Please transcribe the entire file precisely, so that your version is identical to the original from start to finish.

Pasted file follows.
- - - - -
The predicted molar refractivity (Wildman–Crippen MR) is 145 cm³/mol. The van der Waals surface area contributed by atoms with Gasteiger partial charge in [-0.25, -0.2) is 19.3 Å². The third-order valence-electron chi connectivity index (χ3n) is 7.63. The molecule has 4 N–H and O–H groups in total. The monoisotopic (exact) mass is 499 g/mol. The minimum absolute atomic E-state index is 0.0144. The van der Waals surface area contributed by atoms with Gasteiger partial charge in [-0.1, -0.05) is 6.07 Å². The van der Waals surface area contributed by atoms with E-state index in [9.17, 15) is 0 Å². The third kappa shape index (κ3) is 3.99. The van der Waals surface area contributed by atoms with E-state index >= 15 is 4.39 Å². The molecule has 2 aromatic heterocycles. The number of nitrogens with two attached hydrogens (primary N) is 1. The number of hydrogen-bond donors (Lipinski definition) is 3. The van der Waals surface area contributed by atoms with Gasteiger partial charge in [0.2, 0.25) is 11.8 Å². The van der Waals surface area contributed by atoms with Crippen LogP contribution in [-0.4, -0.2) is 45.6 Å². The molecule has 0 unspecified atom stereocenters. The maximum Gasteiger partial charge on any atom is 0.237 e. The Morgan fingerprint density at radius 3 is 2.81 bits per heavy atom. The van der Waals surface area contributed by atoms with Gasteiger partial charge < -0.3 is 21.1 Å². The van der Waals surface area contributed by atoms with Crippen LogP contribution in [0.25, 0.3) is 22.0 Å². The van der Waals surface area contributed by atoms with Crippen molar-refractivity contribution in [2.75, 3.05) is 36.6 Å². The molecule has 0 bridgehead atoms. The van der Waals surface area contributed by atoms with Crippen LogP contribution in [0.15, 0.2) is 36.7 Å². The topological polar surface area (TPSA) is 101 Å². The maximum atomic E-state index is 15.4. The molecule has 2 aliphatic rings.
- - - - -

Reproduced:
The predicted molar refractivity (Wildman–Crippen MR) is 145 cm³/mol. The van der Waals surface area contributed by atoms with Gasteiger partial charge in [-0.25, -0.2) is 19.3 Å². The third-order valence-electron chi connectivity index (χ3n) is 7.63. The molecule has 4 N–H and O–H groups in total. The monoisotopic (exact) mass is 499 g/mol. The minimum absolute atomic E-state index is 0.0144. The van der Waals surface area contributed by atoms with Gasteiger partial charge in [-0.1, -0.05) is 6.07 Å². The van der Waals surface area contributed by atoms with E-state index in [9.17, 15) is 0 Å². The third kappa shape index (κ3) is 3.99. The van der Waals surface area contributed by atoms with E-state index >= 15 is 4.39 Å². The molecule has 2 aromatic heterocycles. The number of nitrogens with two attached hydrogens (primary N) is 1. The number of hydrogen-bond donors (Lipinski definition) is 3. The van der Waals surface area contributed by atoms with Gasteiger partial charge in [0.2, 0.25) is 11.8 Å². The van der Waals surface area contributed by atoms with Crippen LogP contribution in [-0.4, -0.2) is 45.6 Å². The molecule has 0 unspecified atom stereocenters. The maximum Gasteiger partial charge on any atom is 0.237 e. The Morgan fingerprint density at radius 3 is 2.81 bits per heavy atom. The van der Waals surface area contributed by atoms with Gasteiger partial charge < -0.3 is 21.1 Å². The van der Waals surface area contributed by atoms with Crippen LogP contribution in [0.25, 0.3) is 22.0 Å². The van der Waals surface area contributed by atoms with Crippen molar-refractivity contribution in [2.75, 3.05) is 36.6 Å². The molecule has 0 bridgehead atoms. The van der Waals surface area contributed by atoms with Crippen LogP contribution in [0.15, 0.2) is 36.7 Å². The topological polar surface area (TPSA) is 101 Å². The maximum atomic E-state index is 15.4. The molecule has 2 aliphatic rings.